In 1996, the Academy of American Poets designated April as National Poetry Month, a time, according to the academy, to "widen the attention of individuals and the media to the art of poetry, to living poets, to our complex poetic heritage." In 2007, the Pasco Arts Council started an areawide poetry competition and celebration, the Jacaranda Poetry Festival, with the nationally published, award-winning poet Bob Zappacosta, the council's official resident poet, spearheading the event.
Since then, the annual naming of winners and reading of poetry has grown — and outgrown — several venues, with standing-room-only crowds gathering to share, listen and appreciate this sometimes challenging art form.
On Saturday, the fifth annual Jacaranda Poetry Festival will take place at the Centennial Library and Pasco Arts Council art center at 5744 Moog Road in Holiday. This year's competition drew 80 poems by 38 area poets, said Laura Knox, assistant executive director of the council.
The event starts at 1 p.m. in the library with the naming of this year's winners of cash prizes and certificates, and readings by the winners and others, then moves to the arts center for refreshments and the new, second part of the poetry celebration, the Art of Poetry Exhibition.
The unusual combined art and poetry exhibit was Zappacosta's creation and was curated by him.
It features a dozen of Zappacosta's poems, accompanied by original art either inspired by the poem or the inspiration for the poem.
In most cases, "Bob wrote the poems first, then personally selected the artists" to create a piece of art to accompany each one, said Ann Larsen, executive director of the center. "In some cases, some (artists) already had work completed that Bob felt went with his poem."
In one instance, he chose a red, black and silver geometric work by the late MADI artist Volf Roitman to accompany Just Like a Martin Scorsese Film, a vaguely erotic piece that is also illustrated by photographer Paula Showen's Red, an extreme closeup of what appears to be the combination lock on a piece of red luggage.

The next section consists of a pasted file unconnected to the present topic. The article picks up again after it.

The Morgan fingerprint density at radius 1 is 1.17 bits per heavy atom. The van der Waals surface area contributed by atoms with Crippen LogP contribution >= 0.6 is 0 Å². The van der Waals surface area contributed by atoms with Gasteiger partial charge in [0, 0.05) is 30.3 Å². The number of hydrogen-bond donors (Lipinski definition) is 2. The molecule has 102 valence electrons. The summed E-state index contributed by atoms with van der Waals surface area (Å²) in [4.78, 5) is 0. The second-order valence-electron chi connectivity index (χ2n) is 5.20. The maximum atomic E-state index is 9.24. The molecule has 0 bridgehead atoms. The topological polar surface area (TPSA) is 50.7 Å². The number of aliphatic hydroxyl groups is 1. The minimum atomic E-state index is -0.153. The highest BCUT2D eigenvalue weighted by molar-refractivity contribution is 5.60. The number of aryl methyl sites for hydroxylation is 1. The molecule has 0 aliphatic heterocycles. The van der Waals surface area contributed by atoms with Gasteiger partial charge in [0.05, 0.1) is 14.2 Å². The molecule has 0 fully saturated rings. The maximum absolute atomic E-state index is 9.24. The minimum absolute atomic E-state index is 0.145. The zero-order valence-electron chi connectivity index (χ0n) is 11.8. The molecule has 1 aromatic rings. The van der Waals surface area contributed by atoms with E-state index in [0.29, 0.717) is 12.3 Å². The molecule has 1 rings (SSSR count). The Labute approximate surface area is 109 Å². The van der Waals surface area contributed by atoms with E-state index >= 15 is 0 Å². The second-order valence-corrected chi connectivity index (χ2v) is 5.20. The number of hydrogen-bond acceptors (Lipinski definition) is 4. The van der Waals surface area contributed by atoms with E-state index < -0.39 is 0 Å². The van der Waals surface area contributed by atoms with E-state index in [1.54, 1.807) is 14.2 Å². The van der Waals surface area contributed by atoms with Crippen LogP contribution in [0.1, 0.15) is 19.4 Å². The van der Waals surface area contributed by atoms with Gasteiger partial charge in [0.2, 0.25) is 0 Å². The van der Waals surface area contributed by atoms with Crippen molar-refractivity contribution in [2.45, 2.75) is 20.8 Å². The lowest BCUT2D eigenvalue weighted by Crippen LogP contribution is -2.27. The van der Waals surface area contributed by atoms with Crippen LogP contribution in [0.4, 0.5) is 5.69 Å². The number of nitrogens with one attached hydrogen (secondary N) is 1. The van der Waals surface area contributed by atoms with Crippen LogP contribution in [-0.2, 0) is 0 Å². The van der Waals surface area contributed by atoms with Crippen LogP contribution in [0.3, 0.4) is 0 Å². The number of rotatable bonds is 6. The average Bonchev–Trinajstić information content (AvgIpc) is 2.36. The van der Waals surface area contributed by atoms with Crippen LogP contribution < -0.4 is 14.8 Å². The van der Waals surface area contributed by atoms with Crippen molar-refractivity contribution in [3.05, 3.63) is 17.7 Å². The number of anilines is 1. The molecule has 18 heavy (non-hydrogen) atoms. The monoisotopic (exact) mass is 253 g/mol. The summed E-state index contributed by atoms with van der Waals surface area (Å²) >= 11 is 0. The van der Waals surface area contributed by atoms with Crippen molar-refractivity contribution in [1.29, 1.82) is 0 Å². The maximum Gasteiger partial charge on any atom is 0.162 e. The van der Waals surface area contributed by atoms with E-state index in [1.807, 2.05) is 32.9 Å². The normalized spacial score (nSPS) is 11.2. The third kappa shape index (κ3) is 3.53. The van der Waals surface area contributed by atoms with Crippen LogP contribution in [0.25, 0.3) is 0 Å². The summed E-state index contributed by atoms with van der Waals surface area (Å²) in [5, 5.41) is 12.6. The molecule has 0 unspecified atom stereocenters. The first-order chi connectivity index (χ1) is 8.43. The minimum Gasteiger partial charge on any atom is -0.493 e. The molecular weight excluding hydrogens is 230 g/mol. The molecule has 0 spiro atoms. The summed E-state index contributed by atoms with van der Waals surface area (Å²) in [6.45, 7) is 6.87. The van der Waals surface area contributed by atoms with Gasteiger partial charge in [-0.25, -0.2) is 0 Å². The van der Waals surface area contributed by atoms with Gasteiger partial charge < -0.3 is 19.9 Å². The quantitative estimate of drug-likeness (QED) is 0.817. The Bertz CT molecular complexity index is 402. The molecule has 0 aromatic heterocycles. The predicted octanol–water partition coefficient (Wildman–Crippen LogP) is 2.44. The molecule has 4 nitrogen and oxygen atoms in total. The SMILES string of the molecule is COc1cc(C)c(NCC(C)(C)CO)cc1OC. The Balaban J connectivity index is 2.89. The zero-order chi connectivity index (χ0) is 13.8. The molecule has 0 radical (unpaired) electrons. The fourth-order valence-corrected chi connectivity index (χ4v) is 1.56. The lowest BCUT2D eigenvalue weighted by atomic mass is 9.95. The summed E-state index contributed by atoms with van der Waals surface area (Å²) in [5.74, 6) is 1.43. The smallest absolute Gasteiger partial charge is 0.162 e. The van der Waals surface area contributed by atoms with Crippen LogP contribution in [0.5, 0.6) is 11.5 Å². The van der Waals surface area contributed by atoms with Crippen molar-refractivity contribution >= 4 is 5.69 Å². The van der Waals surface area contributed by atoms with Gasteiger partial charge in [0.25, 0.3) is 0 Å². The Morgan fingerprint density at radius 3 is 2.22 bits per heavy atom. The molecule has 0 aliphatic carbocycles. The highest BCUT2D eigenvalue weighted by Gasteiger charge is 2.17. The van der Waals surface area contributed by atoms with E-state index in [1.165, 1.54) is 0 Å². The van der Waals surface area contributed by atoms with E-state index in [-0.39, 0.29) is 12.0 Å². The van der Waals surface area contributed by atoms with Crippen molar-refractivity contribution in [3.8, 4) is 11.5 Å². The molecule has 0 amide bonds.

The poems in the Art of Poetry exhibit are relatively short and mostly literal, the majority of them seminarrative vignettes resembling blank verse, but not necessarily in blank verse's particular meter, or "flow of thought" verse with heavy use of enjambment.
The tone of some is pastoral, such as Misty Mornings & Covered Bridges in the Late Afternoon; some romantic, such as Because the Night Is Cold, accompanied by Suzanne Natzbe's clair du lune sur l'tang; some evocative, such as Talking Sylvia, with references to writer Sylvia Plath, accompanied by Eva Berman's oil on canvas Lost in the Garden Without Hope, which conveys the troubled poet/novelist's frame of mind; and not a few that deal with anger, rejection and aggression, most notably an untitled poem accompanied by artist Trish Demasky's mixed-media piece Six Months Without Hot Water.
Perhaps the most generally appealing artworks are two large oil-on-canvas representational pieces by Matt Ellrod in the front exhibit room, one simply named Silk, showing a couple in a sensuous embrace, the other Apricots, a seminude woman gazing enigmatically toward the painter. Zappacosta's passionate remembrance, Symphotrichum Novae-Angliae (a multipetaled New England aster), accompanies the former; and the mysteriously named, four-line Plymouth the latter.
"He's worked on this for more than a year," Larsen said.